The memory array 200 is typically organized as a two-dimensional array of memory cells arranged in rows and columns and addressable by word lines and bit lines. The array can be formed according to an NOR type or an NAND type architecture.
There are many commercially successful non-volatile solid-state memory devices being used today. These memory devices may employ different types of memory cells, each type having one or more charge storage element.
Typical non-volatile memory cells include EEPROM and flash EEPROM. Examples of EEPROM cells and methods of manufacturing them are given in U.S. Pat. No. 5,595,924. Examples of flash EEPROM cells, their uses in memory systems and methods of manufacturing them are given in U.S. Pat. Nos. 5,070,032, 5,095,344, 5,315,541, 5,343,063, 5,661,053, 5,313,421 and 6,222,762. In particular, examples of memory devices with NAND cell structures are described in U.S. Pat. Nos. 5,570,315, 5,903,495, 6,046,935. Also, examples of memory devices utilizing dielectric storage element have been described by Eitan et al., “NROM: A Novel Localized Trapping, 2-Bit Nonvolatile Memory Cell,” IEEE Electron Device Letters, vol. 21, no. 11, November 2000, pp. 543-545, and in U.S. Pat. Nos. 5,768,192 and 6,011,725.
In practice, the memory state of a cell is usually read by sensing the conduction current across the source and drain electrodes of the cell when a reference voltage is applied to the control gate. Thus, for each given charge on the floating gate of a cell, a corresponding conduction current with respect to a fixed reference control gate voltage may be detected. Similarly, the range of charge programmable onto the floating gate defines a corresponding threshold voltage window or a corresponding conduction current window.
Alternatively, instead of detecting the conduction current among a partitioned current window, it is possible to set the threshold voltage for a given memory state under test at the control gate and detect if the conduction current is lower or higher than a threshold current. In one implementation the detection of the conduction current relative to a threshold current is accomplished by examining the rate the conduction current is discharging through the capacitance of the bit line.
As can be seen from the description above, the more states a memory cell is made to store, the more finely divided is its threshold window. For example, a memory device may have memory cells having a threshold window that ranges from −1.5V to 5V. This provides a maximum width of 6.5V. If the memory cell is to store 16 states, each state may occupy from 350 mV to 450 mV in the threshold window. This will require higher precision in programming and reading operations in order to be able to achieve the required resolution.
When an addressed memory transistor 10 within an NAND string is read or is verified during programming, its control gate 30 is supplied with an appropriate voltage. At the same time, the rest of the non-addressed memory transistors in the NAND string 50 are fully turned on by application of sufficient voltage on their control gates. In this way, a conductive path is effective created from the source of the individual memory transistor to the source terminal 54 of the NAND string and likewise for the drain of the individual memory transistor to the drain terminal 56 of the cell. Memory devices with such NAND string structures are described in U.S. Pat. Nos. 5,570,315, 5,903,495, 6,046,935.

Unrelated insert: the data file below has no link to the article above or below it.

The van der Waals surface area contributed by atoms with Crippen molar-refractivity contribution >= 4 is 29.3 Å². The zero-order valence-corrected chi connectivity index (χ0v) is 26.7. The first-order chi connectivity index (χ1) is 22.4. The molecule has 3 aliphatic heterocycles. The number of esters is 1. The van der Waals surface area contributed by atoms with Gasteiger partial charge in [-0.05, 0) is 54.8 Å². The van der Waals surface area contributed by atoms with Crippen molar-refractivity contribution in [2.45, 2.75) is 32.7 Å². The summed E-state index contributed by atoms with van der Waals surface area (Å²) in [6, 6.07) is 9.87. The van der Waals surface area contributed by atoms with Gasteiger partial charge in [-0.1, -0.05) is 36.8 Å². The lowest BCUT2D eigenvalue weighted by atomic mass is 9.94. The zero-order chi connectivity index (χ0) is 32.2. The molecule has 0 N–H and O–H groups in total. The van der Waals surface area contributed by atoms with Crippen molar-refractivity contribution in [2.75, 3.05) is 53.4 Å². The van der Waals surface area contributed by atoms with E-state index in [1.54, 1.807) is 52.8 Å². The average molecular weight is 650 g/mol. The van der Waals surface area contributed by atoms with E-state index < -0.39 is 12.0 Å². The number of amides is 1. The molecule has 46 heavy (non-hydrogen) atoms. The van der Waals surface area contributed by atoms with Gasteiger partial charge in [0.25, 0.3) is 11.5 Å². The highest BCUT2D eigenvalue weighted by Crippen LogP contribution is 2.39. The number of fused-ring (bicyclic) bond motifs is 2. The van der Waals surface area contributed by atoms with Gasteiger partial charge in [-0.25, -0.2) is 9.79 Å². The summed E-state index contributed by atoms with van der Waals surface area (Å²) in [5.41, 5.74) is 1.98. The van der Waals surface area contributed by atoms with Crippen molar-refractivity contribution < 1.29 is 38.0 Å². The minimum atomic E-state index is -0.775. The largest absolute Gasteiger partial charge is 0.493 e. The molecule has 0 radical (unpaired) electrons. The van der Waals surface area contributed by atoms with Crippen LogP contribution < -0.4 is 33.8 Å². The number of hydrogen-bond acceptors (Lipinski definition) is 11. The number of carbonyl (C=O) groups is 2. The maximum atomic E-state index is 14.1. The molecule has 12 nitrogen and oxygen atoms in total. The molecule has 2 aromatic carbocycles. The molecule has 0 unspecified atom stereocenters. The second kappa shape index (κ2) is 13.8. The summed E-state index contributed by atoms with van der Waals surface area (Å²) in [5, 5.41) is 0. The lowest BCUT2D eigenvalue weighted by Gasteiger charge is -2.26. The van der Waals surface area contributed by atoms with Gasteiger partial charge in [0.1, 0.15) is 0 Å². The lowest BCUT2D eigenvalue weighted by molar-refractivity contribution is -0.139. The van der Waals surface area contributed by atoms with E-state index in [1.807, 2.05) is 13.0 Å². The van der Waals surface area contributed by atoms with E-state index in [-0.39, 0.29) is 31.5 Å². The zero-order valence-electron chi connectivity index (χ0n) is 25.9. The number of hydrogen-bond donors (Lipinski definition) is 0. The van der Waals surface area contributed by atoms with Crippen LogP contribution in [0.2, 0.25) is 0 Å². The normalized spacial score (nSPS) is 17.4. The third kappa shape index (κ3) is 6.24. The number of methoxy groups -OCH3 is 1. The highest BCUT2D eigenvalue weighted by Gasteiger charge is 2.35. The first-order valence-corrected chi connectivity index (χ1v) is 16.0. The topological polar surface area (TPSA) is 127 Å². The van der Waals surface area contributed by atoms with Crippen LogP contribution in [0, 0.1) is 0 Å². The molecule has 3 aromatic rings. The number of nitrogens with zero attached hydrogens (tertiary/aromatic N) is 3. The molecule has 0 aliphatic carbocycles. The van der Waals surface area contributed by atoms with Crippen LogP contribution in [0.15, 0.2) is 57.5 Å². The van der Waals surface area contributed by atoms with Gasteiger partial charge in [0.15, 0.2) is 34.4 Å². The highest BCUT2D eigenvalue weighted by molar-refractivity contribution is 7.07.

Program and Verify
Examples of Memory State Partitioning
FIG. 7(1) illustrates the threshold voltage distributions of an example 4-state memory array with an erased state as a ground state “Gr” and progressively more programmed memory states “A”, “B” and “C”. During read, the four states are demarcated by three demarcation breakpoints, DA-DC.
FIG. 7(2) illustrates a preferred, 2-bit LM coding to represent the four possible memory states shown in FIG. 7(1). Each of the memory states (viz., “Gr”, “A”, “B” and “C”) is represented by a pair of “upper, lower” code bits, namely “11”, “01”, “00” and “10” respectively. The “LM” code has been disclosed in U.S. Pat. No. 6,657,891 and is advantageous in reducing the field-effect coupling between adjacent floating gates by avoiding program operations that require a large change in charges. The coding is designed such that the 2 code bits, “lower” and “upper” bits, may be programmed and read separately. When programming the lower bit, the threshold level of the cell either remains in the “erased” region or is moved to a “lower middle” region of the threshold window. When programming the upper bit, the threshold level of a cell in either of these two regions is further advanced to a slightly higher level in a “lower intermediate” region of the threshold window.
FIG. 8(1) illustrates the threshold voltage distributions of an example 8-state memory array. The possible threshold voltages of each memory cell spans a threshold window which is partitioned into eight regions to demarcate eight possible memory states, “Gr”, “A”, “B”, “C”, “D”, “E”, “F” and “G”. “Or” is a ground state, which is an erased state within a tightened distribution and “A”-“G” are seven progressively programmed states. During read, the eight states are demarcated by seven demarcation breakpoints, DA-DG.